Along with the 97-minute release version, Criterion has included a new HD transfer of the 103-minute pre-release version (which was also on the earlier DVD), which features footage cut from the release version as well as alternate scenes and other minor differences (such as alternate musical cues). The differences are illustrative of the differences between Ford’s artistry and love of communal atmosphere and 20th Century Fox boss Darryl Zanuck’s efficiency. Ford’s preview cut (which is not a director’s cut) is more open and lanky, always responsive to the community around him, and quieter (he resists burying scenes in orchestral scoring). The release version is tighter, more dramatically pointed, scored more emphatically, and features new shots inserted into Ford’s scenes. It’s a companion, not a replacement, for as we may mourn the loss of Ford’s sensitive and subtle moments, the release version is still the Ford masterpiece. It just got some help from Zanuck, who pared Ford’s loving background to strengthen the characters at the core.
My Darling Clementine has been released in multiple editions on DVD by Fox. Criterion has created a new 4K digital master from the 35mm nitrate composite fine-grain held by the Museum of Modern Art for the Blu-ray debut and DVD upgrade. The previous DVD edition looked very good. Criterion’s release looks amazing, crisp and clean with a rich gray scale. The 103-minute pre-release version is an HD master which has not gone through the same digital restoration and shows scratches and grit but otherwise looks mighty fine in its own right.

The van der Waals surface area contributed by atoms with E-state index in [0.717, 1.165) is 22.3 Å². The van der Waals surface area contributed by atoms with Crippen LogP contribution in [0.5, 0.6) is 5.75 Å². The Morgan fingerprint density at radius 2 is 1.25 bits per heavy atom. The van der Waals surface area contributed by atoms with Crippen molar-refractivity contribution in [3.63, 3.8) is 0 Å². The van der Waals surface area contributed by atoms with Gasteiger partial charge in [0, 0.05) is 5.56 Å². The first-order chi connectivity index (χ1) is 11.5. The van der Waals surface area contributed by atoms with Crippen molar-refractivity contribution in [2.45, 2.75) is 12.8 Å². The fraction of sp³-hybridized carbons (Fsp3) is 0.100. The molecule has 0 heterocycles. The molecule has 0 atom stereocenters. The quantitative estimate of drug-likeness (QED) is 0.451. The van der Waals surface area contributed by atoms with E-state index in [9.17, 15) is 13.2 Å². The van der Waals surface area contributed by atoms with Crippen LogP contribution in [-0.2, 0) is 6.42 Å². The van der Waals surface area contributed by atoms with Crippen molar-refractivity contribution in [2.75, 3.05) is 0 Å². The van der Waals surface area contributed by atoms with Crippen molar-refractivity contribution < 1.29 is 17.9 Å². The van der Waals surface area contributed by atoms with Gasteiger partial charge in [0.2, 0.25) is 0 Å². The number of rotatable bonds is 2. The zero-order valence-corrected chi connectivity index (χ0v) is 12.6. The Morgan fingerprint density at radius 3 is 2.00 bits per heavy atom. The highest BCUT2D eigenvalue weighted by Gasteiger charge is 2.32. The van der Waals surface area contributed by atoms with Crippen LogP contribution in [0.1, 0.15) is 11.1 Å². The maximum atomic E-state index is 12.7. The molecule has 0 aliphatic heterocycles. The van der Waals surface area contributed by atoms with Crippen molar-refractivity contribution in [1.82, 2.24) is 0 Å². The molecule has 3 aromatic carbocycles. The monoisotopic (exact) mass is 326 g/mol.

Criterion has packed this edition with supplements. New to this release is informed and informative commentary by John Ford biographer Joseph McBride (who provides historical and production background as well as critical observations), the 19-minute video essay “Lost and Gone Forever” by Ford scholar Tag Gallagher (one of the best practitioners of this relatively new form of critical analysis), and a new interview with western historian Andrew C. Isenberg about the real Wyatt Earp. Carried over from the Fox DVD is the 40-minute documentary “What Is the John Ford Cut?” with UCLA archivist Robert Gitt, comparing the versions, commenting of the differences, and filling in the gap with production details and studio records.
First among the collection of archival supplements is the 1916 silent western short A Bandit’s Wager, directed by Francis Ford (his brother) and starring John and Francis. This is not a restoration and shows a lot of wear and tear but this transfer is stable and shows great detail, and it features a bright piano score by Donald Sosin.
Also features excerpts from the TV programs David Brinkley Journal (on Tombstone, from 1963) and Today (on Monument Valley, from 1975), the Lux Radio Theatre adaptation of the film from 1947 starring Henry Fonda and Cathy Downs, and a fold-out leaflet with an essay by critic David Jenkins.